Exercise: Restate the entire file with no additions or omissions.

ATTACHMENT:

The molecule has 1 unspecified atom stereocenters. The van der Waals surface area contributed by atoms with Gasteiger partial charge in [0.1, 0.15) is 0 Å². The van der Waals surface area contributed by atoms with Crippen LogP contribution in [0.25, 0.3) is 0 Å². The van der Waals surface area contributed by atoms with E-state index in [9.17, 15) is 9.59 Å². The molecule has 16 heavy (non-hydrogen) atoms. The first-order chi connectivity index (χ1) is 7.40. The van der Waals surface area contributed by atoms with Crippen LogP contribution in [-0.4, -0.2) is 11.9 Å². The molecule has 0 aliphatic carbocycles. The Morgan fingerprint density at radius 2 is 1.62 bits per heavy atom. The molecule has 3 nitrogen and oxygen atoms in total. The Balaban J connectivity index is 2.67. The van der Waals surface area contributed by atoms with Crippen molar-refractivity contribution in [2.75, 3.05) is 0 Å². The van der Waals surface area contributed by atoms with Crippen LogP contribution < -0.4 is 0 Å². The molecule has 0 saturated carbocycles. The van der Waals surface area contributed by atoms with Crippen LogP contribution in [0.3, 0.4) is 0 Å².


The molecule has 1 unspecified atom stereocenters. The van der Waals surface area contributed by atoms with Gasteiger partial charge in [0.1, 0.15) is 0 Å². The van der Waals surface area contributed by atoms with Crippen LogP contribution in [0.25, 0.3) is 0 Å². The van der Waals surface area contributed by atoms with E-state index in [9.17, 15) is 9.59 Å². The molecule has 16 heavy (non-hydrogen) atoms. The first-order chi connectivity index (χ1) is 7.40. The van der Waals surface area contributed by atoms with Crippen LogP contribution in [-0.4, -0.2) is 11.9 Å². The molecule has 0 aliphatic carbocycles. The Morgan fingerprint density at radius 2 is 1.62 bits per heavy atom. The molecule has 3 nitrogen and oxygen atoms in total. The Balaban J connectivity index is 2.67. The van der Waals surface area contributed by atoms with Crippen molar-refractivity contribution in [2.75, 3.05) is 0 Å². The van der Waals surface area contributed by atoms with Crippen LogP contribution < -0.4 is 0 Å². The molecule has 0 saturated carbocycles. The van der Waals surface area contributed by atoms with Crippen LogP contribution in [0.3, 0.4) is 0 Å².